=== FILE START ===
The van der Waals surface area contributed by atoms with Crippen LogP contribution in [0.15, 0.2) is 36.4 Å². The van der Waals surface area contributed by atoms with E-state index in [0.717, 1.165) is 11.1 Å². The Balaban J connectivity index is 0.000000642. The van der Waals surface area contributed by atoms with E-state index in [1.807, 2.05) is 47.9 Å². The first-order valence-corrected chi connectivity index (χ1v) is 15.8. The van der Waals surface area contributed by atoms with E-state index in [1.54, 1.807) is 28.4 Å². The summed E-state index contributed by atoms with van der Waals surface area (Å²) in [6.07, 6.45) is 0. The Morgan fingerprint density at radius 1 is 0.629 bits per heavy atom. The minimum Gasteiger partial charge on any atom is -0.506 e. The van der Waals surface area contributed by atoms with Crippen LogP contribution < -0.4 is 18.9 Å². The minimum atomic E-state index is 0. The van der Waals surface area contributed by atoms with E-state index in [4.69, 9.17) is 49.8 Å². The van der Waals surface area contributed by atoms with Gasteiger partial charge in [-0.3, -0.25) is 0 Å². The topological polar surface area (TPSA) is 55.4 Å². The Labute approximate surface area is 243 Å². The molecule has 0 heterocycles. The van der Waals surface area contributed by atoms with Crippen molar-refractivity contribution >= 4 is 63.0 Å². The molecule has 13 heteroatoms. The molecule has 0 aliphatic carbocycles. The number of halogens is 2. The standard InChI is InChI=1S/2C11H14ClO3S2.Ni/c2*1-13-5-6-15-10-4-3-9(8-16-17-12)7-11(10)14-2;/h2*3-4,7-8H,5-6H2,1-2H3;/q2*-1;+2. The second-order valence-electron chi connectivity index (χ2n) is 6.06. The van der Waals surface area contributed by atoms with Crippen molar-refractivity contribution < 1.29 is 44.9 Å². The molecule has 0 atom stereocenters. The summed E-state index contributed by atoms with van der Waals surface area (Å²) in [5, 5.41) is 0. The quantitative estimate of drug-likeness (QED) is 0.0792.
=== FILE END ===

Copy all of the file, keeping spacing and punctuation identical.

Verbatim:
The van der Waals surface area contributed by atoms with Crippen LogP contribution in [0.15, 0.2) is 36.4 Å². The van der Waals surface area contributed by atoms with E-state index in [0.717, 1.165) is 11.1 Å². The Balaban J connectivity index is 0.000000642. The van der Waals surface area contributed by atoms with E-state index in [1.807, 2.05) is 47.9 Å². The first-order valence-corrected chi connectivity index (χ1v) is 15.8. The van der Waals surface area contributed by atoms with E-state index in [1.54, 1.807) is 28.4 Å². The summed E-state index contributed by atoms with van der Waals surface area (Å²) in [6.07, 6.45) is 0. The Morgan fingerprint density at radius 1 is 0.629 bits per heavy atom. The minimum Gasteiger partial charge on any atom is -0.506 e. The van der Waals surface area contributed by atoms with Crippen LogP contribution < -0.4 is 18.9 Å². The minimum atomic E-state index is 0. The van der Waals surface area contributed by atoms with E-state index in [4.69, 9.17) is 49.8 Å². The van der Waals surface area contributed by atoms with Gasteiger partial charge in [-0.3, -0.25) is 0 Å². The topological polar surface area (TPSA) is 55.4 Å². The Labute approximate surface area is 243 Å². The molecule has 0 heterocycles. The van der Waals surface area contributed by atoms with Crippen molar-refractivity contribution >= 4 is 63.0 Å². The molecule has 13 heteroatoms. The molecule has 0 aliphatic carbocycles. The number of halogens is 2. The standard InChI is InChI=1S/2C11H14ClO3S2.Ni/c2*1-13-5-6-15-10-4-3-9(8-16-17-12)7-11(10)14-2;/h2*3-4,7-8H,5-6H2,1-2H3;/q2*-1;+2. The second-order valence-electron chi connectivity index (χ2n) is 6.06. The van der Waals surface area contributed by atoms with Crippen molar-refractivity contribution < 1.29 is 44.9 Å². The molecule has 0 atom stereocenters. The summed E-state index contributed by atoms with van der Waals surface area (Å²) in [5, 5.41) is 0. The quantitative estimate of drug-likeness (QED) is 0.0792.